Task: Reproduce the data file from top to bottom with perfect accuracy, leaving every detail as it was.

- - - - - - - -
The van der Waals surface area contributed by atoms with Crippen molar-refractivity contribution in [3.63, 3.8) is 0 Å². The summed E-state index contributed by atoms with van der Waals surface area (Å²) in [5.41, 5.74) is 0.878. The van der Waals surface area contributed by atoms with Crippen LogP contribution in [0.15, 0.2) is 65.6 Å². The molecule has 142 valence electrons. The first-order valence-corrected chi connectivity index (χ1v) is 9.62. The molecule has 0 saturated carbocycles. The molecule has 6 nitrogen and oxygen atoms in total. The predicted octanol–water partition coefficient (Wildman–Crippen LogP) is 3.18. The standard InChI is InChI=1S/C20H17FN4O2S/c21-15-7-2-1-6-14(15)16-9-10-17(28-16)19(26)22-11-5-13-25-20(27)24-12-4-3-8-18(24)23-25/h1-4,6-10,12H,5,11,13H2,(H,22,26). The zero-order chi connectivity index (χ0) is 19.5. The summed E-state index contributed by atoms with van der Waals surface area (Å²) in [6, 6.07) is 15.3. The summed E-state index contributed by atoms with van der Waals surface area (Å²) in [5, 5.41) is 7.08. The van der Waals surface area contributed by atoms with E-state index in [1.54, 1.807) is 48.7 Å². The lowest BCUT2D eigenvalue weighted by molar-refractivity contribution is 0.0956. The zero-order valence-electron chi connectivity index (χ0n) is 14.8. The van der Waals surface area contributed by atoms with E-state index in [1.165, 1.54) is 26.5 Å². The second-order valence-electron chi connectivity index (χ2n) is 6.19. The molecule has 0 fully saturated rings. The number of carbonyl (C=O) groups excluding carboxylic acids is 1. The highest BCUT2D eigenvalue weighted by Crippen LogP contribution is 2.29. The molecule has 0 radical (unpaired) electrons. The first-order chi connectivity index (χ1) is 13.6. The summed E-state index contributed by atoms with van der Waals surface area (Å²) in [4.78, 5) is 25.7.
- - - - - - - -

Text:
The van der Waals surface area contributed by atoms with Crippen molar-refractivity contribution in [3.63, 3.8) is 0 Å². The summed E-state index contributed by atoms with van der Waals surface area (Å²) in [5.41, 5.74) is 0.878. The van der Waals surface area contributed by atoms with Crippen LogP contribution in [0.15, 0.2) is 65.6 Å². The molecule has 142 valence electrons. The first-order valence-corrected chi connectivity index (χ1v) is 9.62. The molecule has 0 saturated carbocycles. The molecule has 6 nitrogen and oxygen atoms in total. The predicted octanol–water partition coefficient (Wildman–Crippen LogP) is 3.18. The standard InChI is InChI=1S/C20H17FN4O2S/c21-15-7-2-1-6-14(15)16-9-10-17(28-16)19(26)22-11-5-13-25-20(27)24-12-4-3-8-18(24)23-25/h1-4,6-10,12H,5,11,13H2,(H,22,26). The zero-order chi connectivity index (χ0) is 19.5. The summed E-state index contributed by atoms with van der Waals surface area (Å²) in [6, 6.07) is 15.3. The summed E-state index contributed by atoms with van der Waals surface area (Å²) in [5, 5.41) is 7.08. The van der Waals surface area contributed by atoms with E-state index in [1.54, 1.807) is 48.7 Å². The lowest BCUT2D eigenvalue weighted by molar-refractivity contribution is 0.0956. The zero-order valence-electron chi connectivity index (χ0n) is 14.8. The van der Waals surface area contributed by atoms with E-state index in [1.165, 1.54) is 26.5 Å². The second-order valence-electron chi connectivity index (χ2n) is 6.19. The molecule has 0 fully saturated rings. The number of carbonyl (C=O) groups excluding carboxylic acids is 1. The highest BCUT2D eigenvalue weighted by Crippen LogP contribution is 2.29. The molecule has 0 radical (unpaired) electrons. The first-order chi connectivity index (χ1) is 13.6. The summed E-state index contributed by atoms with van der Waals surface area (Å²) in [4.78, 5) is 25.7.